Soylent: the liquid food replacement

Have you heard of Soylent? It's billed as a bold breakthrough in nutrition, a liquid replacement for conventional food.

- Have you heard of Soylent? It's billed as a bold breakthrough in nutrition, a liquid replacement for conventional food.

It's caught on in Silicon Valley among those who don't want to spend precious time cooking food, eating it, and cleaning up afterward.

So what is it like to go on a Soylent diet?

"Soylent began as an idea to create the ultimate food. The goal wasn't to replace food, but to provide a better alternative to what we usually eat," said Rob Rheinhart.

Rheinhart is the man behind Soylent.

"It takes a little perspective to see that food really is made out of chemicals; we can reduce it, and build it back up and make it better," he said.

Soylent is a powder mixed with water. In the company's video people who drink Soylent live in a sleek, futuristic world where there's always trippy electronic music playing in the background.

But there are some people in the real world with an interest in Soylent, including FOX 10's Jeff Moriarty.

"To me it is just an intriguing idea, we are at a point in our culture where you can just put aside worrying about a creative lunch and just boil it down to one clear drink," said Jeff Moriarty.

So Jeff tried Soylent for a week, shakes for breakfast, lunch, and dinner. The shakes give 2000 calories a day and cost about $3 a meal.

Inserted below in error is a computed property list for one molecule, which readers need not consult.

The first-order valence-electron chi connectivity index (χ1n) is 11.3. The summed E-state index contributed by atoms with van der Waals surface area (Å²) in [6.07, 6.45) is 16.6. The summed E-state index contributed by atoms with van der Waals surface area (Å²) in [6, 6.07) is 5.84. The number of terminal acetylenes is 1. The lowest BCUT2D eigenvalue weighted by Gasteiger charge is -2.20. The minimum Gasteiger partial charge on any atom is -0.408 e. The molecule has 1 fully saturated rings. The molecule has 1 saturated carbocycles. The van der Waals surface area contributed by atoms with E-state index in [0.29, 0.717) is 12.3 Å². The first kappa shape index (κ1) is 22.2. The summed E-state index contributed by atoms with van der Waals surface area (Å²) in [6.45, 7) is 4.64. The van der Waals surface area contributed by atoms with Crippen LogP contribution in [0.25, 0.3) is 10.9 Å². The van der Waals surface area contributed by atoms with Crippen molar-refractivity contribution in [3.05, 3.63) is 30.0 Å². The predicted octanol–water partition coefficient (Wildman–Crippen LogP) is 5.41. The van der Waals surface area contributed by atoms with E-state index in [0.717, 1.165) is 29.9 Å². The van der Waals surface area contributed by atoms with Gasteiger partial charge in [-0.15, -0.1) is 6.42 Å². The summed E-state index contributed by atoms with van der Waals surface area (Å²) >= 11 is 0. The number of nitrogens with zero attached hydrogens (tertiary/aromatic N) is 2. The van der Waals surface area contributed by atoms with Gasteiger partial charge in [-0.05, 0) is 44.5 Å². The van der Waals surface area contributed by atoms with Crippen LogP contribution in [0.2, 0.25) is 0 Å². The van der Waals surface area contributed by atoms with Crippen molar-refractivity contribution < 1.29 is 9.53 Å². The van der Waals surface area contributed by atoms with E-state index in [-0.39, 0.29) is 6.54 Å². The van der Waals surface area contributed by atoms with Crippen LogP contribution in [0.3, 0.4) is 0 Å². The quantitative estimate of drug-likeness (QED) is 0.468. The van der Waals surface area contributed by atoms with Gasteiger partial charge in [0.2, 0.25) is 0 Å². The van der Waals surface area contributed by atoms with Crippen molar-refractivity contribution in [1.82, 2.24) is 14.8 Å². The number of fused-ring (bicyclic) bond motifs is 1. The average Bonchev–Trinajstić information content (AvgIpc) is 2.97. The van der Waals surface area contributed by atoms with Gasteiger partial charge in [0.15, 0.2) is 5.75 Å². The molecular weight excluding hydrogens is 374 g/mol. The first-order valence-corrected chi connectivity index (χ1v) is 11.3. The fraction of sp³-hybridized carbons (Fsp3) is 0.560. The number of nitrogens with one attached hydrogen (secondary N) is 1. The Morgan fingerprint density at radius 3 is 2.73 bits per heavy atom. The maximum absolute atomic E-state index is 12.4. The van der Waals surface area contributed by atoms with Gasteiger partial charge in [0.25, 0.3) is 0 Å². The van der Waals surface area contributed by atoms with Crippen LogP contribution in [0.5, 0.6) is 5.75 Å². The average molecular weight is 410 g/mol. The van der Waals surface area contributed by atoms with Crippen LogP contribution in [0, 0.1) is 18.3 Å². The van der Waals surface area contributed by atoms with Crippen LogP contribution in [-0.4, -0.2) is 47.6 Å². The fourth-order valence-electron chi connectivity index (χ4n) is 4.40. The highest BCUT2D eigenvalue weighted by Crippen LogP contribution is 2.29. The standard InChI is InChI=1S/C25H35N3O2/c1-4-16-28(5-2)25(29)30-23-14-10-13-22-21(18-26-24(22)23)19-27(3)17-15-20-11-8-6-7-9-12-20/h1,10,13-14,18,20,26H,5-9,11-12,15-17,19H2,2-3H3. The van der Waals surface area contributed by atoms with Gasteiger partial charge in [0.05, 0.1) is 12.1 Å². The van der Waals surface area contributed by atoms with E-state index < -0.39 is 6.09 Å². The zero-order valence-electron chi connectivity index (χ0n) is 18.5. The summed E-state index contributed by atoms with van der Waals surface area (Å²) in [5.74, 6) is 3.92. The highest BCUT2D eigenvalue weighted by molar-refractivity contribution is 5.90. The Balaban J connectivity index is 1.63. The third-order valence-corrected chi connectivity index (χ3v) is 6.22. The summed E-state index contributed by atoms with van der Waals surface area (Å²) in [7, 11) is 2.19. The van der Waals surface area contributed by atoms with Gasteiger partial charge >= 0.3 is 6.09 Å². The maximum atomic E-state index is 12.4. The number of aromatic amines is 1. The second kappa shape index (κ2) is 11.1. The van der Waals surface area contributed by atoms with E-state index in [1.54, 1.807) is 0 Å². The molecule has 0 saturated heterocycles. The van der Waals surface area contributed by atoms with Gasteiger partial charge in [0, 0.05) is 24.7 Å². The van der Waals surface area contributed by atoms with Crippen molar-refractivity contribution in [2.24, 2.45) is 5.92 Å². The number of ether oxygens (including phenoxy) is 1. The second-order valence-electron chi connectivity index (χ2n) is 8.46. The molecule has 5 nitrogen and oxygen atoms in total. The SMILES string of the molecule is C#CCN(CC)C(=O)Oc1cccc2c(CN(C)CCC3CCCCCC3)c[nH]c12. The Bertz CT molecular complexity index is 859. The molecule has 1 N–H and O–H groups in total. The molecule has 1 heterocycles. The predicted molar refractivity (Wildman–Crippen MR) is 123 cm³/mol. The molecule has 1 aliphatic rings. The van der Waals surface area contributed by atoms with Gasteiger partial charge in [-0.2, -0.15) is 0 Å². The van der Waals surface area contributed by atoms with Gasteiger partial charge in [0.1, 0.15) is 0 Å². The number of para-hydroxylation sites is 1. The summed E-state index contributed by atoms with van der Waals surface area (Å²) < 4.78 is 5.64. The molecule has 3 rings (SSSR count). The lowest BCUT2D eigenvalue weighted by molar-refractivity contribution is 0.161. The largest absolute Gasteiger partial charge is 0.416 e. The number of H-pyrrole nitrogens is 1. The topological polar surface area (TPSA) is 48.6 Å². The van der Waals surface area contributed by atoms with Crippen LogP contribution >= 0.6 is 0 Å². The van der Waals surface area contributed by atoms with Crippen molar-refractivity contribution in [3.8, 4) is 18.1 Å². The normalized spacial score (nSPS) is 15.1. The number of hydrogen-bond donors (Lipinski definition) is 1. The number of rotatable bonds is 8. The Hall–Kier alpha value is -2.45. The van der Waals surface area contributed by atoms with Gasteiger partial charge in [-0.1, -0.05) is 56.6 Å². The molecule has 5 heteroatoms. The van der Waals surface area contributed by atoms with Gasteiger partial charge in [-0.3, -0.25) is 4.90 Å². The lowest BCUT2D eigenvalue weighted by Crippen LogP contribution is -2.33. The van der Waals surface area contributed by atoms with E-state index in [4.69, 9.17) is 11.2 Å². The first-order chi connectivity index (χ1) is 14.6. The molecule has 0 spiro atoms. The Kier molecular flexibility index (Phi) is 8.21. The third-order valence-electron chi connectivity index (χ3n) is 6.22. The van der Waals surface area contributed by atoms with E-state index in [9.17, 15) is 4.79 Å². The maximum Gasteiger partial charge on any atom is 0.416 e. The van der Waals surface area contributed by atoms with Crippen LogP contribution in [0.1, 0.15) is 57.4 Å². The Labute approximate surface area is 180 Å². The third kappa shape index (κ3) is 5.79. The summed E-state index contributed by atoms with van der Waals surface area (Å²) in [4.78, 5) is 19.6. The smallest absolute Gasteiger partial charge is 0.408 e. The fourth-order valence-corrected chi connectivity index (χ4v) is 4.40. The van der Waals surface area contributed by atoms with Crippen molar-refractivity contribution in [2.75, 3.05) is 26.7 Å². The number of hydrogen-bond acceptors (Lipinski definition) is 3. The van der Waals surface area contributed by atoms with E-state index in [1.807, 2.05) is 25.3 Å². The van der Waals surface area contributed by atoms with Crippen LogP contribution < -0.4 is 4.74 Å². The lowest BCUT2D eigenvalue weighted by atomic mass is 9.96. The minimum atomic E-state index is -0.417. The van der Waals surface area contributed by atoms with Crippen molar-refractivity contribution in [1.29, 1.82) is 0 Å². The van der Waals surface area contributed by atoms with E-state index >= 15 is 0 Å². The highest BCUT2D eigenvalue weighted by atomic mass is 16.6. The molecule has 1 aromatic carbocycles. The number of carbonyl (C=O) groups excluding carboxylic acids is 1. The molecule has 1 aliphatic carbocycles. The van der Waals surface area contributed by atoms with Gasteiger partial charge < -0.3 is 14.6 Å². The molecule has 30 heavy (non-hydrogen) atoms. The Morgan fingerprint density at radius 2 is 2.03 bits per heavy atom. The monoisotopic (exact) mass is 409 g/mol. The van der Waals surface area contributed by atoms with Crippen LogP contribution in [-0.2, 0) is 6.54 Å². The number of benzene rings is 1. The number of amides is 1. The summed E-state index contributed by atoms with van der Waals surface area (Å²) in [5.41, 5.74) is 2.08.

Getting used to Soylent takes some doing.

"Well so I am going through these three phases figuring out how to make it getting balanced right, and getting used to the taste that is really odd," he said.

How to describe the taste? Chalk. It's not bad, but it's also not good.

FOX 10 spoke with Dr. Terry Simpson, a specialist in nutrition and weight loss. He's tried Soylent too.

"It takes a little like somewhere between bad cake frosting and slime," said Dr. Simpson.

That's not exactly a ringing endorsement, nor is the doctor living off Soylent.

"There are some real issues when you look at how people absorb vitamins, most people actually like using their teeth, and biologically it is probably better," he said.

So does Dr. Simpson recommend people use it? "No, I recommend that they learn to cook."

Jeff was actually upbeat after a week living the Soylent life.

So what did he like about it? "I liked the speed and versatility, so I could grab a shake, go into the break room for lunch and be back in two minutes."

And what didn't he like about it? "I didn't like eating the same basic thing for an entire week."

Now he's back to eating what he normally does with an occasional Soylent shake on the side.

Online: https://www.soylent.com/


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